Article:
The former Vietnam war correspondent for Time magazine – who donated journals and other documents to Gonzaga University when she made the life change – role-modeled for her then teenage sons how people can live without a lot of “stuff.” But even Miller has her moments of doubt.
“I had photo albums up the kazoo,” Miller, 66, said in a recent phone interview from the Seattle area where she was promoting her memoir “Grandmothers Whisper.”
“One box went to my kids’ father for when they were older. My oldest son is now 31. He’s married. They have a little house. His father said ‘It’s time to take the box of family albums.’
“My son said, ‘Mom, I’m going to tell you straight out. I’m going to pick out a few that mean something, and I’m dumping the rest.”
Miller drew in a deep breath. Trash the photos! But then she realized “I had to shut my mouth.”
A generational revolution is coming as aging boomers (those born between 1946 and 1964) begin to downsize. What will they do with all their stuff? Well, they won’t easily pawn it off on their grown kids.
“They will just say no,” said DeAnne Wilfong, owner of Smooth Transitions of the Inland Northwest, a senior moving service. “They won’t feel guilty.”
Stuff: A brief history
Many in the so-called Greatest Generation didn’t have much stuff during their Depression-era childhoods and their World War II young-adult years. When the war ended, deprivation turned to delirium.
“In the four years following the end of the war, Americans purchased 21.4 million cars, 20 million refrigerators, 5.5 million stoves and 11.6 million televisions and moved into over 1 million new housing units each year. The same pattern extended into the 1950s,” writes Elaine Tyler May in “Homeward Bound: American Families in the Cold War Era.”
Because of deprivation memories, the Greatest Generation had great difficulty parting with their stuff.
“Our parents and grandparents kept string,” Wilfong said. “I’ve gone into places where I (found) 200 empty butter tubs.”
This generation tried, with some success, to foist those butter tubs and string balls onto their older boomer children.
Bob Scarfo, co-founder of Aging in Place Designs in Spokane, recently lost his 84-year-old mother.
“My mom moved here three years ago from Plymouth, Mass. We got her a house first and then we downsized to senior living. She so badly wanted to visit (her) storage unit. It seemed that she had to have all her belongings around her as an affirmation of her life and who she was.
“Every reacquired item was a potential tripping hazard, and I was concerned for her personal safety. Mom would ask that we ‘just go look at’ the contents of her storage unit. I live with the fact that I denied her that pleasure.”
The boomers, despite bad experiences with their parents’ stuff, hang onto stuff, too. In 2006, the height of the housing boom, the average house stood at 2,349 square feet, double the size of the average house in the 1950s. And the houses were crammed with stuff.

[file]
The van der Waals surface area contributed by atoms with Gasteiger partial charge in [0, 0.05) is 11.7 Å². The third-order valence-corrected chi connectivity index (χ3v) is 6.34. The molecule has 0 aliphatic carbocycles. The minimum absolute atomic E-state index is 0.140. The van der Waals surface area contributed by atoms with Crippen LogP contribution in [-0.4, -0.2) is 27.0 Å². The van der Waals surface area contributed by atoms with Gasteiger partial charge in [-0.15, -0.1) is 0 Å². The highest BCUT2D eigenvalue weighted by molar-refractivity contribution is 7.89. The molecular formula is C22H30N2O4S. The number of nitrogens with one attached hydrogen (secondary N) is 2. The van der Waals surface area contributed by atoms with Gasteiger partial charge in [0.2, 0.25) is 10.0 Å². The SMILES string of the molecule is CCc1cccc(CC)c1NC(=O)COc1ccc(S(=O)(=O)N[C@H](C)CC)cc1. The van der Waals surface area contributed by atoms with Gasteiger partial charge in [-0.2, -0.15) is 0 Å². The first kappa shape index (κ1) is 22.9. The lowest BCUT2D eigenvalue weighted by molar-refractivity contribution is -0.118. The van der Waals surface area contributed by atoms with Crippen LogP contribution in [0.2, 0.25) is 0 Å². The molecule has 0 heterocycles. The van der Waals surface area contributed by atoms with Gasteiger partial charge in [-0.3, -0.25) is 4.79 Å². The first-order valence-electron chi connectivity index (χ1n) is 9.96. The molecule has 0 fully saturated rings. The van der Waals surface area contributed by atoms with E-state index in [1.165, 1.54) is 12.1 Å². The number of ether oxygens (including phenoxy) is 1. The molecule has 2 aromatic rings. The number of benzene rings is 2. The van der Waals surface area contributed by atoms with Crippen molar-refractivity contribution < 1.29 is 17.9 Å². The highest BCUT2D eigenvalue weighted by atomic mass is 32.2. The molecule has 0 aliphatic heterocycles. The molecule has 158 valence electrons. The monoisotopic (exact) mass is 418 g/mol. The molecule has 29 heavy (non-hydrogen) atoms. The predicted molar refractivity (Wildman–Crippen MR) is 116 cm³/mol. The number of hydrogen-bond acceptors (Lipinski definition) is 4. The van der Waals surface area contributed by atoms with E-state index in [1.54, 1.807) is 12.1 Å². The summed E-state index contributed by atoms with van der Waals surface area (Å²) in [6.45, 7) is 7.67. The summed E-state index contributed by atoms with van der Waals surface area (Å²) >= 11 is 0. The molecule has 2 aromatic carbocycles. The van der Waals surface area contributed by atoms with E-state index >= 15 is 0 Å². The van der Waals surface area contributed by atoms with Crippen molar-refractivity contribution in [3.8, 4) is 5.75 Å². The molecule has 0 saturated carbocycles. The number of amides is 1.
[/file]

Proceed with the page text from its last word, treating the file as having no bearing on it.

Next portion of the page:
In the next decade, boomers in their 50s and 60s will empty their oversized nests in historic numbers.
Aging experts predict that boomers will downsize to condos, or live in co-housing developments with private living spaces centered around communal gathering areas. Or stay in their homes but remodel them to one-floor living only.
All scenarios mean less space. And the need to shed.
Just say no
Erika Halverson is 28. The marketing director at Broadway Court Estates recently organized a downsizing seminar at the retirement community in Spokane Valley.
Halverson’s parents, who are in their late 50s, haven’t passed on many items – yet.
“I think I’ll feel comfortable saying no to certain furniture, bedding and things that are decorative,” she said. “But things given from grandmother to mother – that I can’t say no to.”
Wilfong, one of the speakers at the seminar, said Halverson’s generation, especially those who have embraced green and minimalist movements, will be honest with their parents.
“They will say, ‘I don’t want that. Give it to someone who needs it.’ Or, ‘Mom, sell it and give the money to your charity.’ ”
The younger generations still want stuff, especially when they are young and broke. But they are picky, and may prefer strangers’ items that carry less emotional baggage.
After his mother died, Scarfo, who is also a landscape architect who teaches at Washington State University, gave away many of her things to his students.
“I had a list of things I shared with students, like the dining room table and chair, the hutch and some bedroom furniture. They came and got it.”
He put a table outside his office filled with his mother’s stuff – DVD players, cookware, radios, alarm clocks and music CDs.
“Mom would have loved knowing that her stuff would be helping others,” he said.
Ultimately, aging boomers will discover that shedding equals freedom.
Miller still lives in Hawaii with the love of her life, now her husband, and with few possessions, though the couple no longer live in tents and cars.
“I’ve learned that my true worth is not dependent on those needlepoint chairs or those Oriental rugs or my treasured artwork or my collection of books,” Miller said. “There are whole levels of protecting your stuff that I feel freed of.”